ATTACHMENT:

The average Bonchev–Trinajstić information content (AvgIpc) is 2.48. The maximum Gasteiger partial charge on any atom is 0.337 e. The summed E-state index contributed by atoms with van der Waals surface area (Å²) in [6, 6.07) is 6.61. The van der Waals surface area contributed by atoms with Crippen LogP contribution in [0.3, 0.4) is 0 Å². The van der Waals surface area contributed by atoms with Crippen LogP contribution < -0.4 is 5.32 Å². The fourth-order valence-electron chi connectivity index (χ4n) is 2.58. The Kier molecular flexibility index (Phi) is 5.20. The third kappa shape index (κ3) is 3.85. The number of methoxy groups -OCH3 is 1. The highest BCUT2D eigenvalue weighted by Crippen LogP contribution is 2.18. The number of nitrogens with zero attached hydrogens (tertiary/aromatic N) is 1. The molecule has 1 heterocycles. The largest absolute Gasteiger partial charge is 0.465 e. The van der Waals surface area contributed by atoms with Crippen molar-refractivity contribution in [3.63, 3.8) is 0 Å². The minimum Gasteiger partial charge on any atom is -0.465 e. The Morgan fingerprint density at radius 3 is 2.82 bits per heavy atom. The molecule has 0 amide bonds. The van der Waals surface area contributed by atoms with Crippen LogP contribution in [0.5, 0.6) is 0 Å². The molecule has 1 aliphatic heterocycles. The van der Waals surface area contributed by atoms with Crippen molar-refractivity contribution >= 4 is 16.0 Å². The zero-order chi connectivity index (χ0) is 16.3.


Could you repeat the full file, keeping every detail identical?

The average Bonchev–Trinajstić information content (AvgIpc) is 2.48. The maximum Gasteiger partial charge on any atom is 0.337 e. The summed E-state index contributed by atoms with van der Waals surface area (Å²) in [6, 6.07) is 6.61. The van der Waals surface area contributed by atoms with Crippen LogP contribution in [0.3, 0.4) is 0 Å². The van der Waals surface area contributed by atoms with Crippen LogP contribution < -0.4 is 5.32 Å². The fourth-order valence-electron chi connectivity index (χ4n) is 2.58. The Kier molecular flexibility index (Phi) is 5.20. The third kappa shape index (κ3) is 3.85. The number of methoxy groups -OCH3 is 1. The highest BCUT2D eigenvalue weighted by Crippen LogP contribution is 2.18. The number of nitrogens with zero attached hydrogens (tertiary/aromatic N) is 1. The molecule has 1 heterocycles. The largest absolute Gasteiger partial charge is 0.465 e. The van der Waals surface area contributed by atoms with Crippen molar-refractivity contribution in [3.63, 3.8) is 0 Å². The minimum Gasteiger partial charge on any atom is -0.465 e. The Morgan fingerprint density at radius 3 is 2.82 bits per heavy atom. The molecule has 0 amide bonds. The van der Waals surface area contributed by atoms with Crippen LogP contribution in [0.5, 0.6) is 0 Å². The molecule has 1 aliphatic heterocycles. The van der Waals surface area contributed by atoms with Crippen molar-refractivity contribution >= 4 is 16.0 Å². The zero-order chi connectivity index (χ0) is 16.3.